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The 15:17 to Paris: Clint Eastwood Directs the Real Heroes.... But the Film Falters

The 15:17 to Paris is directed by Clint Eastwood. The film stars Spencer Stone, Anthony Sadler, and Alek Skarlatos; the real-life heroes of the 2015 Thalys train attack.

In 2015, aboard a train, a gunman attacks, but his plot is foiled due to the fast thinking and selfless actions of three Americans vacationing in Europe. The film looks at their lives from childhood to adulthood, culminating in the moment where they became revered heroes, preventing the injury and death of others.

Clint Eastwood, pushing 90 years of age, is still a powerful presence in the entertainment industry, even if in more recent years he has taken a seat behind the camera, in the director’s chair, more than he has acted. Unfortunately, despite its best intentions, and being a true tale of heroism and valor, The 15:17 to Paris stands as one of Eastwood’s rare misfires, due to the majority of the movie feeling like filler that has little bearing on the plot.

Eastwood has received ire from many critics for his decision of going the Audie Murphy route and casting the real-life heroes of the incident rather than use traditional actors. While I will be the first to admit that actors probably going have given better performances; the acting from the heroic trio is not as bad as some say. Honestly, professional actors have given far worse performances in other films. This seems to be the major point of contention with other critics and moviegoers, though it is not this that derails the film.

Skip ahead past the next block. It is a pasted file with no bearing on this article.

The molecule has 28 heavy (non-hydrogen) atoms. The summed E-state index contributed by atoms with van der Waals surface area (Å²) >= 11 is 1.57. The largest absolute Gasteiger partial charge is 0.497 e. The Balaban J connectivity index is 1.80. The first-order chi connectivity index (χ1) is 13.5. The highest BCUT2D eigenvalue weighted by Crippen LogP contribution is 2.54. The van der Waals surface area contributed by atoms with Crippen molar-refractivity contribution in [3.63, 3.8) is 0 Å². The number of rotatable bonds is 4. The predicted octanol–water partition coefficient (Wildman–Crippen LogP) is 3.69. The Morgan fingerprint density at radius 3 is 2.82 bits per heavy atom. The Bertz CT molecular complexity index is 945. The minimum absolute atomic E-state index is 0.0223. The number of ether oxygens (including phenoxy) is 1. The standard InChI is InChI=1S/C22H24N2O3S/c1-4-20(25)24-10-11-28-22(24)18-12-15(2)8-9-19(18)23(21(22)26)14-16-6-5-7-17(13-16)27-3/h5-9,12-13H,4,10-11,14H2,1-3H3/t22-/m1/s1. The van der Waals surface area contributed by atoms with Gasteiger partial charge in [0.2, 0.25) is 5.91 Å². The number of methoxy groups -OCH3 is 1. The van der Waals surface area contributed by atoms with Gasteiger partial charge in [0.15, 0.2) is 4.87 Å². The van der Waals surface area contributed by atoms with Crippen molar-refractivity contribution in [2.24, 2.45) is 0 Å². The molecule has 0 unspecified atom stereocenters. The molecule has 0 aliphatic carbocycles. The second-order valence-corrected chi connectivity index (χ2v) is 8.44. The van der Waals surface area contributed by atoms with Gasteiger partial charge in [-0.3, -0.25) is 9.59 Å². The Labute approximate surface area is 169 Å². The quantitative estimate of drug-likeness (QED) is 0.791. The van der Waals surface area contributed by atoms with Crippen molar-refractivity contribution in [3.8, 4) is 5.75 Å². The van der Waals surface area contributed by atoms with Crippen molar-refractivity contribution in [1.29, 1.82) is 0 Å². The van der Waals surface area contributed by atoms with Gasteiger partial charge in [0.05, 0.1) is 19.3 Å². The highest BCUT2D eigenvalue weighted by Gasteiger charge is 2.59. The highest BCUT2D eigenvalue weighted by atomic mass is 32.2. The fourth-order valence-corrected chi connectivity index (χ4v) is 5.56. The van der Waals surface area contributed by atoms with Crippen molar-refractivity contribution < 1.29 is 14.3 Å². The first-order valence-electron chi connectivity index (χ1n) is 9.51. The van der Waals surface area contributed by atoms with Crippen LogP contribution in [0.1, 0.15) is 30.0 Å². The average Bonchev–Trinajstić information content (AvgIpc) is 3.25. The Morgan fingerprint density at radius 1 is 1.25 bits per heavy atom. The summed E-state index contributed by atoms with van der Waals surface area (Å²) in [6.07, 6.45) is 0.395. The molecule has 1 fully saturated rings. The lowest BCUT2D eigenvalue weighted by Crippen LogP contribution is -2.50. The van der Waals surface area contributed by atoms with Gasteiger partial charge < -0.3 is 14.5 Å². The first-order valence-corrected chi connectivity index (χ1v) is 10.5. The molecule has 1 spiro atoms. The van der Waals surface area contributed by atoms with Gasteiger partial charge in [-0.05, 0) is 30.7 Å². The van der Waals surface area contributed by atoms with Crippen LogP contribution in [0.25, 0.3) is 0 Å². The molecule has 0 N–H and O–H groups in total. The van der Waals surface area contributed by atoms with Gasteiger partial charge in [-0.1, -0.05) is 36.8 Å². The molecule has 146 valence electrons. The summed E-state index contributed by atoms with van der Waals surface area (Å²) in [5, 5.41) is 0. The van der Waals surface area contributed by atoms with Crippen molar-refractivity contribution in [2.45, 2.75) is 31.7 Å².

The biggest problem with the movie is its clumsy narrative, with the majority of the film focusing on information that is irrelevant and unnecessary. The scenes of young Sadler, Stone, and Skarlatos are well-acted enough (I honestly hope I see these young actors in more movies in the future), but said scenes feel like they belong in Wonder, and not this film. Likewise, as adults, the trio heads to Europe, for where they will commit the actions that forever cement their status as heroes. The problem is, we follow literally their ENTIRE BACKPACKING TRIP. So you’ve essentially got filler galore that, once again, does not feel relevant to the film or the heroic events at hand. The movie never quite finds its footing, and seems more content to show us scenes of the main characters sightseeing in Europe than it does dealing with their military service, which the film only briefly hints on and touches upon. The film feels like it is dragging far too often, and you will have an ominous feeling throughout of “when is the climax coming?” Many movies opt for a "split narrative" that combines "present" footage with flashback footage, and while often clumsy, going more for that kind of filmmaking could have worked wonders here.

Okay, the best thing I can say for this movie is, when the (very brief) climax comes, it is handled well, and does justice to the events at hand. The problem here, however, is that this is a 94-minute movie about an event that literally only lasted a handful of minutes. It would have been better off as a made-for-TV movie, or a documentary. There is a great story of true heroes to be found here, but it simply never comes together.

I have nothing but admiration for Clint Eastwood, whether he is acting or directing. And I have nothing but the utmost respect for the heroes that foiled this heinous crime. It is just a shame that what we get instead is a movie with undeveloped child melodrama, and a movie about guys sightseeing in Europe. These heroes deserve the proper tribute, and sadly, this film is not it.

Rating: One-and-a-half stars out of four.

 

DISCLAIMER: Images seen in this review are the property of their respective holders, including Warner Bros. Pictures, Malpaso, and Village Roadshow Pictures. For promotional purposes only. All rights reserved.

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